The history of the San Jose Church begins in what is now known as Panama Viejo. In the seventeenth century, Bishop Fray Agustin de Carvala allowed the installation of the convent of San Jose. Those who visit this place can see the ruins of the convent which is one of the furthest from the Plaza Mayor, near the Puente del Rey.
This convent was managed by the religious order of the Augustinian Recollects. This order arose in Toledo in the sixteenth century, when a group of the Order of Saint Augustine decided to live more austerely and interiorly. They still have a presence in 22 countries around the world. On April 15, 1612 they founded their church in Panama.
Legend of the Golden Altar
Everyone who visits Panama’s Casco Viejo knows about the legend of the golden altar. Panamanians believe this story and love to share it with those who visit. In 1671, the English pirate, Henry Morgan, attacked Panama City. To prevent the famous altar from being taken away, the priests painted it with a black oil that looked like tar. When the pirates arrived at the stone church, they exclaimed how poor it looked. Fray Juan, who was in charge, even asked Henry Morgan for alms to finish the altar, who replied that this fray was more pirate than he and gave him a handful of coins.
The new San Jose Church in Casco Viejo was left in ruins after a fire in 1737, as was the Metropolitan Cathedral of Panama and the Saint Francis of Assisi Church. The church was rebuilt again, very similar but with some modifications. As the church was consumed in fire, there is no way that the altar was the original. Studies on the altarpiece show that it was made in the eighteenth century. The influence of baroque art reached America in the seventeenth century.
The gold altar, made of bitter cedar, was gilded with low-grade gold, but today only its pediment retains some of this precious metal. According to Ricardo Gago, “in the beginning it was gold leaf, but over the years, due to lack of maintenance, it has been lost. The authorities have painted it with gold paint. If the lights go out, it stops shining. ”
Ricardo Gago is the president of the Friends of Casco Antiguo Churches Archdiocesan Committee, an organization that is responsible for restoring churches and holding religious events. He estimates it would cost millions of dollars to completely restore the church. A box of gold leaf with 15 small 24-carat plates can cost €112 ($122) in Spain. They would need thousands to cover the altar.
The golden altar has eight Solomonic columns on two levels. In its center is Saint Joseph (San Jose) with the baby Jesus, to the sides other saints accompany him. Above the altar is a skylight that allows it to be illuminated during the day.
San Jose Church in the Casco Viejo of Panama
San Jose Church has the year 1675 on the outside. The church is believed to have been built between 1671 and 1677, being the third church in Casco Viejo. The interior style is baroque with influences from colonial art. The side entrance is more elaborate than the front and has a single tower with a bell tower.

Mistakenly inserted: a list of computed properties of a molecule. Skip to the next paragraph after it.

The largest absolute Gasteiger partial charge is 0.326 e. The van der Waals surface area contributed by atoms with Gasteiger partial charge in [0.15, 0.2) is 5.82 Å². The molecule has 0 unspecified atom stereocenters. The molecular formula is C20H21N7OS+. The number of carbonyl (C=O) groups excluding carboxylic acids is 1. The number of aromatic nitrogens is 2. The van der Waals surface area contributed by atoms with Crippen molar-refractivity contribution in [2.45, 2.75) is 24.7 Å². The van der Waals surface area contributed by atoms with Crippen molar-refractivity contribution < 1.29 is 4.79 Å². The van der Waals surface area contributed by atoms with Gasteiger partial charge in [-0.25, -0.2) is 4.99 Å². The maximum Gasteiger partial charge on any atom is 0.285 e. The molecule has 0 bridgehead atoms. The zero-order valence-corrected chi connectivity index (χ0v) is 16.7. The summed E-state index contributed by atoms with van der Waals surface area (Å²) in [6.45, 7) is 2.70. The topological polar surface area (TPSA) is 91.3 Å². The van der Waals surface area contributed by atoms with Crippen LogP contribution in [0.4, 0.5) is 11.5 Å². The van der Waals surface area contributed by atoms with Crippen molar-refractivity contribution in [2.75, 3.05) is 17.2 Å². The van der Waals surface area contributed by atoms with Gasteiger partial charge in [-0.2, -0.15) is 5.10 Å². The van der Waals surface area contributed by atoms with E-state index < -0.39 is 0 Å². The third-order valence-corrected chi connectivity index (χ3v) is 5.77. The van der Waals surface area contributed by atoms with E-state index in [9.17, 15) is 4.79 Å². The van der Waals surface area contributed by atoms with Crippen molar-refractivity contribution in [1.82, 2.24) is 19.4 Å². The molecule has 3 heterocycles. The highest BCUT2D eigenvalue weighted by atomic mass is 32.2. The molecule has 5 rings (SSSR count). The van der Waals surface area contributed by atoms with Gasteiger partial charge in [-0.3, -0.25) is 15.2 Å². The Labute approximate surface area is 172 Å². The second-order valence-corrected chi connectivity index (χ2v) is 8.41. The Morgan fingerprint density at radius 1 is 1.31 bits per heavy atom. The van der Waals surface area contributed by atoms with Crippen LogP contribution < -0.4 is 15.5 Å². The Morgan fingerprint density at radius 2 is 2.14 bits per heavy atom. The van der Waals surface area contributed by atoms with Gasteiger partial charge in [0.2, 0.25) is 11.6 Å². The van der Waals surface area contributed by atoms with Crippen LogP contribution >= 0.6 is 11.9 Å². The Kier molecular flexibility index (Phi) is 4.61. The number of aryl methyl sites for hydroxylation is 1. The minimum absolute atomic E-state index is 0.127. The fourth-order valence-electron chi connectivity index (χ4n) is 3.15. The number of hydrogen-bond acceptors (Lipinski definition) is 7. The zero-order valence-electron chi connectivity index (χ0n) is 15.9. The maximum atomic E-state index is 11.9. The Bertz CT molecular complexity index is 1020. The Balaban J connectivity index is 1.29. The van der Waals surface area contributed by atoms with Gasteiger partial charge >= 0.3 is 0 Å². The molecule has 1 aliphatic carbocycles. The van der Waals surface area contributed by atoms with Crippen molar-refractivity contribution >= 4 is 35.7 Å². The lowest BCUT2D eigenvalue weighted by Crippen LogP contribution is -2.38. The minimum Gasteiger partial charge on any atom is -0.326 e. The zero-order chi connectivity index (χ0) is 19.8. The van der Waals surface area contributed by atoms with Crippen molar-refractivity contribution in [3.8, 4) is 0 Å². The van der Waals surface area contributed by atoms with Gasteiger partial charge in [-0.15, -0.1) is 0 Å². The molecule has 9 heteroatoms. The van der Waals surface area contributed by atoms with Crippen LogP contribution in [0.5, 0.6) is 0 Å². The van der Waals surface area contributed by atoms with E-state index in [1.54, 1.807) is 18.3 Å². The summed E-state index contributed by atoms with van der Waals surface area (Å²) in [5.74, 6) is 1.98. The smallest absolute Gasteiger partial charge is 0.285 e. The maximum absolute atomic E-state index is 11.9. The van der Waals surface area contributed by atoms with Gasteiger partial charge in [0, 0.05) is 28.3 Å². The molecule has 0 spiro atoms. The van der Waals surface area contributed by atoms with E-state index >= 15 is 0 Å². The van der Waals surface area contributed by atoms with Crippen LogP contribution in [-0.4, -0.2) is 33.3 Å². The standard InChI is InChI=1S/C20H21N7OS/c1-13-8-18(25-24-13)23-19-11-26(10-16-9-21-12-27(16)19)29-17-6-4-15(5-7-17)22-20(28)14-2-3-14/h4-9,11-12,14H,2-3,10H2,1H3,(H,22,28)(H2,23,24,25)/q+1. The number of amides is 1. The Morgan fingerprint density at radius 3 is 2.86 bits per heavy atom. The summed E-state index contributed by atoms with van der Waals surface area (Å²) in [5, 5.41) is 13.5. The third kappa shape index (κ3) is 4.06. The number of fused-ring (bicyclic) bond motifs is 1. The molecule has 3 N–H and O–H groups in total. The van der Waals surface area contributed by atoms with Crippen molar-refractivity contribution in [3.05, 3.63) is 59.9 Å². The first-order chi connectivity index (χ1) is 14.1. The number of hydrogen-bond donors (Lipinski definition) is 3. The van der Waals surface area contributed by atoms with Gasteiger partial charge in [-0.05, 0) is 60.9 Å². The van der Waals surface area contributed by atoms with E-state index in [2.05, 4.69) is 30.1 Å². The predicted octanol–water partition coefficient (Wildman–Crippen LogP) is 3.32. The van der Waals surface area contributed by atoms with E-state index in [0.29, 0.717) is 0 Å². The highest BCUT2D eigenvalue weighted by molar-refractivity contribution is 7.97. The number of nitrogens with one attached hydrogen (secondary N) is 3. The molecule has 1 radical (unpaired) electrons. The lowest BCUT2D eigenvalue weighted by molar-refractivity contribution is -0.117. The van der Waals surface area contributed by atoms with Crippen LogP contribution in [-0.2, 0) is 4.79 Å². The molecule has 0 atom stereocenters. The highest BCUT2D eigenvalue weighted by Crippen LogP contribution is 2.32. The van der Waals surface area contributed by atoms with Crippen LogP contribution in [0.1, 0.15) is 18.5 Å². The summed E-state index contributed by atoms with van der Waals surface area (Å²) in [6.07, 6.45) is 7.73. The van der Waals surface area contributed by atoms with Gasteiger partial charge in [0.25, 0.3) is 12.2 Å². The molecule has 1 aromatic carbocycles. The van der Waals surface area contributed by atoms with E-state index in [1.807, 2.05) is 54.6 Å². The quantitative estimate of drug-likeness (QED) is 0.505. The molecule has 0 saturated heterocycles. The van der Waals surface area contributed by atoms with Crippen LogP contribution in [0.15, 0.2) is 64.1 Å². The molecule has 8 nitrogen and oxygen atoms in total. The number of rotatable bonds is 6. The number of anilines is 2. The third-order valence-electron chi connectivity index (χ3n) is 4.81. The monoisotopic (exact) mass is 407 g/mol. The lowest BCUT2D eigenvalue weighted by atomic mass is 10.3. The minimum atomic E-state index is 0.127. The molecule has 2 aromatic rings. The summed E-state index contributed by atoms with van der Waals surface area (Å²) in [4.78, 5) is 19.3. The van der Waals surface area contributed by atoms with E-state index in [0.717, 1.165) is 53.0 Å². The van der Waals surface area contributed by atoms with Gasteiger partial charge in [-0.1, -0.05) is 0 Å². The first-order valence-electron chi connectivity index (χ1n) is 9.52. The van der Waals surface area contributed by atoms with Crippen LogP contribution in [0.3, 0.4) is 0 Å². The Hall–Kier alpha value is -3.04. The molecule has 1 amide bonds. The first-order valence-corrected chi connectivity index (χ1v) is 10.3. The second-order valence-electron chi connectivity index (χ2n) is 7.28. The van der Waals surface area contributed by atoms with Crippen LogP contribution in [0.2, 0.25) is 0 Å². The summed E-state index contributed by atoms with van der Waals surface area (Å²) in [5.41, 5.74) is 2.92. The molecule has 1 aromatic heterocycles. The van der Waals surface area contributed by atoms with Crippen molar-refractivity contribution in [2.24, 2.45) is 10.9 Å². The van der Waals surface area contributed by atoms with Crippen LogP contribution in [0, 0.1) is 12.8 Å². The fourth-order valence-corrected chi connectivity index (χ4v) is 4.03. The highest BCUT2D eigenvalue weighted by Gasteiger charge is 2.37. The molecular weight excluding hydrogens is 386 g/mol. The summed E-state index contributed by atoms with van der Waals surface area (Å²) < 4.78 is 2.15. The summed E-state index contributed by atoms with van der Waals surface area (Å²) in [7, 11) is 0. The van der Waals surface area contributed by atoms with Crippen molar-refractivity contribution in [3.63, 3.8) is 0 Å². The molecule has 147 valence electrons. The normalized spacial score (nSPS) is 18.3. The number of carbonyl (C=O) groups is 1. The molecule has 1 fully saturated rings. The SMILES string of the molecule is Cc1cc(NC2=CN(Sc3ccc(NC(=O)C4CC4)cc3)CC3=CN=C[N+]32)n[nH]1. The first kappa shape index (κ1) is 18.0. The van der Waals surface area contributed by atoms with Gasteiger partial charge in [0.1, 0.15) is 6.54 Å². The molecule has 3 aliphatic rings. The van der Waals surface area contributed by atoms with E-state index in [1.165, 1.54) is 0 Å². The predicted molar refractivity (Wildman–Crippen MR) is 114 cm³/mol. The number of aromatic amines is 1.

Its interior is divided into three naves. In the left nave there are four stained glass windows that were made in Florence, Italy and were placed in 1963. They have images of Saint Rita of Cascia, Saint Augustine, Our Lady of Consolation and Saint Joseph.
In 1832, when Panama was part of Greater Colombia, the National Congress issued a law to eliminate convents. Therefore, the Augustinians had to leave the country. They sold their convent in 1855 and in 1861 they changed the church to a college chapel. Finally, they returned in 1898, some 65 years later. Today the San Jose Church belongs to the Archbishopric of Panama.
Without a doubt, the San Jose Church needs restoration. The last restoration was made in the 20th century. In 1915, the golden altar was completely restored by Mr. Donderis. From the outside, the building feels a little abandoned with a coat of paint that has its age and weeds growing from the ceiling. The original roof was wooden on the inside and tile on the outside, but in a renovation it was replaced by low-quality plastic and the outer part is zinc. Remains of the original columns remain between the two. One of the few changes made recently was to put air conditioning in to preserve the church.
Visit the San Jose Church
Many of those who visit the San Jose Church look for the altar of Saint Nicolas of Toledo that is on the right side. The faithful leave the names of the deceased in their baskets to request favors. The altar of Holy Christ of Forgiveness, acquired by voluntary donations in 1943, has a canvas painted by the Panamanian master, Roberto Lewis. The church has part of the pulpit that belonged to the Metropolitan Cathedral of Panama. Previously, it was in the church of Santa Ana until the beginning of the twentieth century. The Augustinians bought five of the boards they brought out for just $50.
The image of the altar of Our Lady of Grace is made of rag and wood, with certain parts of porcelain. In September its Eucharist is celebrated and her dress, shoes, pillow and wig are changed. The San Jose Church has a small crypt where the remains of famous citizens rest. However, the oldest tomb is located lateral to the baptistery where the remains of Bolivar Alfaro, who died at the age of ten in 1894, rest.
San Jose Church has opening hours from 7 a.m. to 7 p.m. There is no entry fee, however they ask for donations for its maintenance. Enter the room on the right to see a gigantic nativity scene that used to be in Albrook Mall. This church is located on Avenida A and calle octava, near Plaza Herrera.
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